Musharraf told the Urdu news channel that after the July 2, 1999, DCC meeting, he went to Murree where “I received Sharif’s call in Murree at around 9pm and he asked me to reach Chaklala airport immediately. When I got to the airport, I saw Nawaz Sharif ready to fly to the US.” Musharraf claimed that Sharif went to the US and “solely decided on Kashmir”.
The visit to Washington had been in the works since Zinni’s visit between June 24 and 26. Ironically, a major Karachi English daily’s report, which covered Gen Musharraf’s speech to the media on June 26, 1999, read, “COAS: Nawaz and Clinton may meet soon over Kashmir”. It went on to say: “Talks are under way to prepare [a] meeting between Pakistani Prime Minister Nawaz Sharif and US President Bill Clinton on the Kashmir crisis, Pakistan Chief of Army Staff General Pervez Musharraf said today….The general declined to say when the meeting was likely to take place” but he added, “I hope soon.”
The statement went on to say that “Musharraf said the US and Pakistani sides had explained their points of view during the recent meetings. They wanted to find a solution agreeable to Pakistan, India and the United States, to cool down the current tensions and move towards a settlement of the five-decade-long dispute over Kashmir, he (Musharraf) said.” If he knew a meeting was in the works, why was he surprised to see him leaving for Washington?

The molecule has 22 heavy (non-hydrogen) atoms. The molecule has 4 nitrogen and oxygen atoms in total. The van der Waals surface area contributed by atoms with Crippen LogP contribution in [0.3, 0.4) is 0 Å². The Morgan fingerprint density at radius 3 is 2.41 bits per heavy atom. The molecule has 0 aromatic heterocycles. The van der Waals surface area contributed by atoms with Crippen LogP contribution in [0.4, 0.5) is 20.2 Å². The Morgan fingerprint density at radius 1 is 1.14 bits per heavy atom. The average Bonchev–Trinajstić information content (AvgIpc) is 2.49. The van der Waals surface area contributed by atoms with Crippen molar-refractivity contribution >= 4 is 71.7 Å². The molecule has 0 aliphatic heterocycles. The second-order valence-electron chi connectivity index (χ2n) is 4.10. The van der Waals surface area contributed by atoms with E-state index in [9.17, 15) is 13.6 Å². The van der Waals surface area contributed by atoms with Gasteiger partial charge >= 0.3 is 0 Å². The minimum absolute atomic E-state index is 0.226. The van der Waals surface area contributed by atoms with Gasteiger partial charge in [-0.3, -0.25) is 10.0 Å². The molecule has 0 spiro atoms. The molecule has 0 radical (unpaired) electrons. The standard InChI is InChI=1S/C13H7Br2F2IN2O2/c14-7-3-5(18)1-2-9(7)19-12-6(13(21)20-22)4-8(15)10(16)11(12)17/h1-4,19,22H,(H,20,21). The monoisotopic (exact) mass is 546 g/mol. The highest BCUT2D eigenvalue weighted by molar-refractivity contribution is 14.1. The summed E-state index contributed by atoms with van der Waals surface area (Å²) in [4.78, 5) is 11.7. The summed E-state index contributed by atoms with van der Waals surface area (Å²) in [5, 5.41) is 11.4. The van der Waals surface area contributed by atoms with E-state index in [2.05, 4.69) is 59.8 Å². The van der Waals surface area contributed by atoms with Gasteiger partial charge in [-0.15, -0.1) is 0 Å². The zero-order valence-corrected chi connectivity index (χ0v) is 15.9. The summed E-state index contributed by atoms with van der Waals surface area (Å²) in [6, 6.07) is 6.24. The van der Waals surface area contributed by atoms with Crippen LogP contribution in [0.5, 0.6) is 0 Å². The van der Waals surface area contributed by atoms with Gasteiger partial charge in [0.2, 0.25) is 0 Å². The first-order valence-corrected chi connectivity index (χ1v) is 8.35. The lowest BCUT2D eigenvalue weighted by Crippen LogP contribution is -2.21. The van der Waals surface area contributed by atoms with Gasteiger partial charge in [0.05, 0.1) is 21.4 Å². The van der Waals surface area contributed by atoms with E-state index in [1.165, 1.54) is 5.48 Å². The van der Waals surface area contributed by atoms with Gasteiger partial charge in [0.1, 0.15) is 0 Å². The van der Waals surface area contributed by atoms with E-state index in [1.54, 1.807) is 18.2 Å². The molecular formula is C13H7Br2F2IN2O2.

Interestingly, Musharraf’s book makes no mention of Gen Zinni’s mission on Kargil or any other visit to
Pakistan. Zinni is missing from the index.
Even with his hands completely tied during the Washington summit and the so-called Washington declaration being dictated to him, Sharif was able to include an amendment which said: “The President would take personal interest to encourage an expeditious resumption and intensification of bilateral efforts (i.e. Lahore) once the sanctity of the LOC had been fully restored”. Clinton accepted the amendment.
After the withdrawal from Kargil, President Clinton, says Riedel, “privately invited Sharif to send a senior trusted official to Washington to begin a discreet discussion on how to follow up on his ‘personal commitment’ to the Lahore process”.
According to Riedel, it soon became apparent, however, that “all was not well in Islamabad….We concluded the Pakistani internal situation was not ripe for Sharif to take action.” Finally, when Sharif came in late September 1999, says Riedel, “he all but said that they knew a military coup was coming. On October 12, 1999 it came….”
Riedel says President Clinton instructed to “do all we could to convince the new Pakistani leadership not to execute Sharif….President urged Musharraf to let Sharif free. With our encouragement the Saudis pressed hard for Sharif’s freedom.”
Kargil could not have been planned if then chief of army staff, Gen Jehangir Karamat, retired on time, i.e. January 10, 1999, because it would have been too late to plan and take positions by February. But Gen Karamat, by sheer coincidence, found a way to get out of the way in October 1998. After his retirement, Gen Karamat became the first chief of army staff to head for employment in the United States, taking up his first assignment at the Brookings Institution.
Who gained the most from the Kargil adventure? Unmistakably, the United States. “Doors opened to Americans in New Delhi that had been shut for years. The Indian elite, including the military, and the Indian pubic began to shed long held negative perceptions of the US,” says Riedel. That seems closer to“the truth and the whole truth”.